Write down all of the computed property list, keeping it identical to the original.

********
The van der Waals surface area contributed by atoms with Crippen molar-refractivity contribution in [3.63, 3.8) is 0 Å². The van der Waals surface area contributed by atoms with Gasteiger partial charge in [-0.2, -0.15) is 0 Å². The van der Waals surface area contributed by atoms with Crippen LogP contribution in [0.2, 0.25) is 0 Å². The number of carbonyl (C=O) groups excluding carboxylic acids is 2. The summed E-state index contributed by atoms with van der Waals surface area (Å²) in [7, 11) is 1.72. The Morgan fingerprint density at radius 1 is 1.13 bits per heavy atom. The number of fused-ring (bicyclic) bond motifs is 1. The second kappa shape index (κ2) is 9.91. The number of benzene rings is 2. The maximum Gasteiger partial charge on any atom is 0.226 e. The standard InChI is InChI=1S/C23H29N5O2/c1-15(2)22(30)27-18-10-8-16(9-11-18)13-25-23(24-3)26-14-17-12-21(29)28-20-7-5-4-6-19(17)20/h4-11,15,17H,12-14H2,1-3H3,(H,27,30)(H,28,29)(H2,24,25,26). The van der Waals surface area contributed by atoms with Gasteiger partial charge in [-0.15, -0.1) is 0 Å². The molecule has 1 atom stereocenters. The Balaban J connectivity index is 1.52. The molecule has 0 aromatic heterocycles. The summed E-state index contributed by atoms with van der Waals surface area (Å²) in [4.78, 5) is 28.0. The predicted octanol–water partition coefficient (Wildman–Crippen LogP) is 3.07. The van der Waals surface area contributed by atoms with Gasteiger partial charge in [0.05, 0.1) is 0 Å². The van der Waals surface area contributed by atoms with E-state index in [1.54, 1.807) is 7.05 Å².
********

The van der Waals surface area contributed by atoms with Crippen molar-refractivity contribution in [3.63, 3.8) is 0 Å². The van der Waals surface area contributed by atoms with Gasteiger partial charge in [-0.2, -0.15) is 0 Å². The van der Waals surface area contributed by atoms with Crippen LogP contribution in [0.2, 0.25) is 0 Å². The number of carbonyl (C=O) groups excluding carboxylic acids is 2. The summed E-state index contributed by atoms with van der Waals surface area (Å²) in [7, 11) is 1.72. The Morgan fingerprint density at radius 1 is 1.13 bits per heavy atom. The number of fused-ring (bicyclic) bond motifs is 1. The second kappa shape index (κ2) is 9.91. The number of benzene rings is 2. The maximum Gasteiger partial charge on any atom is 0.226 e. The standard InChI is InChI=1S/C23H29N5O2/c1-15(2)22(30)27-18-10-8-16(9-11-18)13-25-23(24-3)26-14-17-12-21(29)28-20-7-5-4-6-19(17)20/h4-11,15,17H,12-14H2,1-3H3,(H,27,30)(H,28,29)(H2,24,25,26). The van der Waals surface area contributed by atoms with Gasteiger partial charge in [-0.15, -0.1) is 0 Å². The molecule has 1 atom stereocenters. The Balaban J connectivity index is 1.52. The molecule has 0 aromatic heterocycles. The summed E-state index contributed by atoms with van der Waals surface area (Å²) in [4.78, 5) is 28.0. The predicted octanol–water partition coefficient (Wildman–Crippen LogP) is 3.07. The van der Waals surface area contributed by atoms with Gasteiger partial charge in [0.05, 0.1) is 0 Å². The van der Waals surface area contributed by atoms with E-state index in [1.54, 1.807) is 7.05 Å².